10. John Tillman

    John Tillman Supporting Actor

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    Ditto what Todd & Kevin said. In addition, do an oil & filter change after 1000 miles. The advice for brakes applies for all new brakejobs (no panic stops for fist 500 miles).
     
  11. Philip_G

    Philip_G Producer

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    it's kind of interesting cr mfgr's don't reccomend a break in period anymore. Motorcycles do, my bike was keep it under 5k for 500 miles then under 7k until 900 miles, varying RPM when you can. I do about the same for cars.
     
  12. Jeremy Allin

    Jeremy Allin Supporting Actor

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  13. Craig Robertson

    Craig Robertson Supporting Actor

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    i like a good shagging in the back seat.[​IMG]
     
  14. Ken Garrison

    Ken Garrison Supporting Actor

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    When I had my engine on my 84 Toyota Van rebuilt, it needed a break in period. They told us to drive it like normal. I took it easy though. After about 500 miles, then you should have the oil changed. A few metal shavings in the oil will be normal with a new engine. My engine was pretty tight when it was rebuilt. Now it's loosened up and my power is a little better. Wish I had even more power. Anyway, just take a bit easy on the first few hundred miles.
     
  15. Todd Hochard

    Todd Hochard Cinematographer

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  16. Ken Garrison

    Ken Garrison Supporting Actor

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    My brakes were also re-done during the rebuild. But WhyTF do they squeak when I'm backing up and I'm using my brakes to keep the backing up speed under control?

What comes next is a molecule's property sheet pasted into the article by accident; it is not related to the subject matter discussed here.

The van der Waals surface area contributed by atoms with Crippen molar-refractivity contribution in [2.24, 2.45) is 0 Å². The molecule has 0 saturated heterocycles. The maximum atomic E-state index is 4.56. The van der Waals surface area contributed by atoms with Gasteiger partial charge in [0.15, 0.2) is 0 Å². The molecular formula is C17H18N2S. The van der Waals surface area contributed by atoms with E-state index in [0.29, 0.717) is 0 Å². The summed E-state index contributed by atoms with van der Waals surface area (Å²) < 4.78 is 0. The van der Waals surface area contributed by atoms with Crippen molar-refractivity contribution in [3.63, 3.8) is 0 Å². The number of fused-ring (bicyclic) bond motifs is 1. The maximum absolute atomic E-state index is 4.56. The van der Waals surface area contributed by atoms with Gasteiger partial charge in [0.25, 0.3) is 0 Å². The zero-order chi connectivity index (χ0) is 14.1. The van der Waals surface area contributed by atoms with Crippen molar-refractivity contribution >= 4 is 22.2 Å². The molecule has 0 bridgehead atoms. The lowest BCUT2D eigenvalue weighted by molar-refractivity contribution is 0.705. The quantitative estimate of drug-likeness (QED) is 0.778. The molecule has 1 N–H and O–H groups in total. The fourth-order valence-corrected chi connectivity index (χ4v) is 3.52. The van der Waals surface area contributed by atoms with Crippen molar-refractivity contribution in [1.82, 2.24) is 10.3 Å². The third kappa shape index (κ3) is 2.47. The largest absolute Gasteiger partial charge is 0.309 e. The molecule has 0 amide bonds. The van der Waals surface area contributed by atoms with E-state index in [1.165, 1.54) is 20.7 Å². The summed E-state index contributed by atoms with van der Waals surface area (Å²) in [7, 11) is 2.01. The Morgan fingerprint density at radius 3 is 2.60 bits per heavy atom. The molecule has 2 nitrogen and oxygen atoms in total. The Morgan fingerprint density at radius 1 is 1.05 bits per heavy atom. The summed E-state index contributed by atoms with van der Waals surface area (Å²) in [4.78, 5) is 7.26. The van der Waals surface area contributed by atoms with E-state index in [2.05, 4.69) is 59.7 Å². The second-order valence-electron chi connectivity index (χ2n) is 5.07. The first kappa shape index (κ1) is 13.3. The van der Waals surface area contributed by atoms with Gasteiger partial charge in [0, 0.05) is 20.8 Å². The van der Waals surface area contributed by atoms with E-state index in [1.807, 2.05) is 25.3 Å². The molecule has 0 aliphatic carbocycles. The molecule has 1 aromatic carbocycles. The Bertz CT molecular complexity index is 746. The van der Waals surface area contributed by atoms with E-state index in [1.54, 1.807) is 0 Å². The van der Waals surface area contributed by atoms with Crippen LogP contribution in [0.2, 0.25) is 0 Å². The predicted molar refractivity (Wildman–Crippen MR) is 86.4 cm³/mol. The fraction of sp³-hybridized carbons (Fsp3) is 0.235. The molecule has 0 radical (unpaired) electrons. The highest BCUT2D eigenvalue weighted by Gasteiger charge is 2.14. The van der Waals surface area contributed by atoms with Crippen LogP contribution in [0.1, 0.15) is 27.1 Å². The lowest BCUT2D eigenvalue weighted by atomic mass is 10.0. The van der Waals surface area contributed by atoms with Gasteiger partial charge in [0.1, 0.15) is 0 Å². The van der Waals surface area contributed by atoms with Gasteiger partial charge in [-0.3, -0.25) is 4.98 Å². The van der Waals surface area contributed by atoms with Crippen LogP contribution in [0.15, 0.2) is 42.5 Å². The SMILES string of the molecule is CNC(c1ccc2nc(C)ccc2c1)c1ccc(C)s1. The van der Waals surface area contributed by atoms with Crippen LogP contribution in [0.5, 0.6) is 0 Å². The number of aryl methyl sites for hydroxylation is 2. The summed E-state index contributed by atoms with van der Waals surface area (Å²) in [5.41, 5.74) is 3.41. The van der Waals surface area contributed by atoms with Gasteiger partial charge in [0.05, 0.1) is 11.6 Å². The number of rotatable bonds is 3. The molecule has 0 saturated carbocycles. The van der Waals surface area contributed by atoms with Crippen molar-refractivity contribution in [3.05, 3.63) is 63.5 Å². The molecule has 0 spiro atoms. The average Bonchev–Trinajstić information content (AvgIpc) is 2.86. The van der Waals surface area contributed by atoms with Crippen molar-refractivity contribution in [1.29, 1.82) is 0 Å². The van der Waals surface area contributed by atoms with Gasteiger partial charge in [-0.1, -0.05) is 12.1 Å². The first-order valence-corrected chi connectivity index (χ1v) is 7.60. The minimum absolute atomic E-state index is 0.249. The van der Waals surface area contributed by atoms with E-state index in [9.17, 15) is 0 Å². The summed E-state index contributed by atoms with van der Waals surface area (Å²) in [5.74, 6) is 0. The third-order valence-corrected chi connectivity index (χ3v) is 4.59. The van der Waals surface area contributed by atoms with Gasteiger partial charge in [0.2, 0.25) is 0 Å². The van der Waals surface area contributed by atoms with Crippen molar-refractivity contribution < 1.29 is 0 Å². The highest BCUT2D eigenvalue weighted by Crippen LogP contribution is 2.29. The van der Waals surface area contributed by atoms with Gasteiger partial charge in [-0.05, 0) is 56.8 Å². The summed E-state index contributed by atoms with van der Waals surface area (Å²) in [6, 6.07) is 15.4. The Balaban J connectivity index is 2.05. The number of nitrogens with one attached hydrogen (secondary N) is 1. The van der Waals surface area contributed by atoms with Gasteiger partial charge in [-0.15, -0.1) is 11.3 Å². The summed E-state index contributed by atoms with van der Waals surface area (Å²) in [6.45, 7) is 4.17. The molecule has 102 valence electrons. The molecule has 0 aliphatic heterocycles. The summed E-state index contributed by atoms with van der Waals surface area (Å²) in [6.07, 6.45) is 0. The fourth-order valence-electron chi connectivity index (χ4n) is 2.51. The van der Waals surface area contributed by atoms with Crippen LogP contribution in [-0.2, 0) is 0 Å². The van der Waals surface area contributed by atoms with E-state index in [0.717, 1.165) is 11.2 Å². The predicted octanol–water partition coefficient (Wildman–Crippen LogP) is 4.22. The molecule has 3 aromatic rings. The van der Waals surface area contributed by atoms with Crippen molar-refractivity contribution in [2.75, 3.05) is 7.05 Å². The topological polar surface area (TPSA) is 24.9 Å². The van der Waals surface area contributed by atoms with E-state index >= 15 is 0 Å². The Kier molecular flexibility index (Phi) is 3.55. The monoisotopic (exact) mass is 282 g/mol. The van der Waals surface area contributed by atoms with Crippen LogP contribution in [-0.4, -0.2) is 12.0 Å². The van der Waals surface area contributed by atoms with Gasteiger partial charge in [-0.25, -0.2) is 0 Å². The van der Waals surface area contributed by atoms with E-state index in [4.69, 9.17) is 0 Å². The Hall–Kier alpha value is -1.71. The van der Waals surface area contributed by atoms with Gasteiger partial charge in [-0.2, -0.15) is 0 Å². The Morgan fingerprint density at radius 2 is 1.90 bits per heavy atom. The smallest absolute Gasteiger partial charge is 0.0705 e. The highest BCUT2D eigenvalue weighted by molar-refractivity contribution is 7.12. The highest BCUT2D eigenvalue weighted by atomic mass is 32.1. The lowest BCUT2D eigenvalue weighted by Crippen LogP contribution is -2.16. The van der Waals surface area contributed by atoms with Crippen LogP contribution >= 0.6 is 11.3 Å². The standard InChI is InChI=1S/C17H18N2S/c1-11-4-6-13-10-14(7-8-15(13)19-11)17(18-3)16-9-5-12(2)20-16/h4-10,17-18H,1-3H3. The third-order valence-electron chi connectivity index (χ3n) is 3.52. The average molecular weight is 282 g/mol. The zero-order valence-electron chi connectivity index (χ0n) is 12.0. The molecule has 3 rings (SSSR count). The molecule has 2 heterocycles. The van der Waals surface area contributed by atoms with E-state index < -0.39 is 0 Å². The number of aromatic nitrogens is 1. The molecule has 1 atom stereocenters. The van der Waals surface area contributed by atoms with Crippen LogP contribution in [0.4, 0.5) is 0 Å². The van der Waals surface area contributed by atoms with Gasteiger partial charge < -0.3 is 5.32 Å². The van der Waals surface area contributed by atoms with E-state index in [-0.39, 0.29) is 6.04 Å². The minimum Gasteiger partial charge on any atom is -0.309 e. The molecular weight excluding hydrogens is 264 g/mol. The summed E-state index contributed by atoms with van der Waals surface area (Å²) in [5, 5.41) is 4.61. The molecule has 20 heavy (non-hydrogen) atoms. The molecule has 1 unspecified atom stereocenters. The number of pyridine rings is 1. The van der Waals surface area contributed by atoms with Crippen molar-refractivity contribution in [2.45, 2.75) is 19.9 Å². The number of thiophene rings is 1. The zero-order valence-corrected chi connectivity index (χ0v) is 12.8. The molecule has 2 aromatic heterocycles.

17. Philip Hamm

    Philip Hamm Lead Actor

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    The owner's manual probably has the best advice. The engineers who built your car know better than a bunch of clowns on the internet. [​IMG]
     
  18. John Tillman

    John Tillman Supporting Actor

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    Philip, have you been withholding your membership checks? They seem to be punishing you by lowering your post count. It's like you're deep into a Florida election or something [​IMG].
     
  19. Philip_G

    Philip_G Producer

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    I can't recall seing a break in section in either of the last 2 new cars I purchased philip.
     
  20. Josh Lowe

    Josh Lowe Screenwriter

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    brakes are a totally different thing than an engine. bedding in new brakes is very important to guarantee that they are as effective as possible and increase pad/rotor life.
    these instructions from Baer on how to properly bed in new brakes on a street car are good:
    http://www.baer.com/bedding_street/